old or coarse it be for the use of the sea; and so likewise for apparel, the oldest cloaths be the fittest, 
with a long coarse coat, to keep better things from the pitched ropes and planks. Whosoever shall put 
to sea in a stout and well-conditioned ship, having an honest master, and loving seaman, shall not 
need to fear but he shall find as good content at sea as a land...
Now for the encouragement of his men, he [the head of a family with servants] must not do as many 
have done (more through ignorance than desire) carry many mouths and no meat; but rather much 
meat for a few mouths. Want of due maintenance produceth nothing but a grumbling spirit with a 
sluggish idleness; when as those servants be well provided for, go through their employments with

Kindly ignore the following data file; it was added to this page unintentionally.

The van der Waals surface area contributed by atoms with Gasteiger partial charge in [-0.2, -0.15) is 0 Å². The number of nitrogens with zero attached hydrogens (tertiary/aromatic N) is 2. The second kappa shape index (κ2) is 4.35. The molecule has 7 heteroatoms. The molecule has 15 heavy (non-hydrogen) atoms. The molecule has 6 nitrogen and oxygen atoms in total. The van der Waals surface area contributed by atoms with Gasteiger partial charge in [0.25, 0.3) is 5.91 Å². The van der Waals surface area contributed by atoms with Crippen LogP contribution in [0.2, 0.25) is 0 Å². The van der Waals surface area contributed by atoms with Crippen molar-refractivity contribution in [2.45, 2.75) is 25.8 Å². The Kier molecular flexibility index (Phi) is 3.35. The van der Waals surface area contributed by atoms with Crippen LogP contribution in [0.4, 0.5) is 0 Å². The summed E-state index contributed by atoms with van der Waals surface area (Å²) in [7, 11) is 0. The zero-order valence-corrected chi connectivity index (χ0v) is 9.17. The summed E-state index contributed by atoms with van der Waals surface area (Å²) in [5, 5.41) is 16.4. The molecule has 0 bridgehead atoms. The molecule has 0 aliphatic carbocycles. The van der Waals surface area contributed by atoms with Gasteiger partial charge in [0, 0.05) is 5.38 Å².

speed and chearfulness. For meal, it will be requisite to carry a hogshead and an half for every one 
that is a labourer, to keep him till he may receive the fruit of his own labours, which will be a year and 
a half after his arrival, if he land in May or June. He must likewise carry malt, beef, butter, cheese, 
some pease, good wines, vinegar, strong-waters, &c. Whosoever transports more of these than he 
himself useth, the overplus being sold, will yield as much profit as any other staple commodity. Every 
man likewise must carry over good store of apparel; for if he come to buy there, he will find it dearer 
than in England. Woollen cloth is a very good commodity, and linen better; as holland, lockram, 
flaxen, hempen, callico stuffs, linsey woolsies, and blue callico, green sayes for housewife's aprons, 
hats, boots, shoes, good Irish stockings, which if they be good, are much more serviceable than knit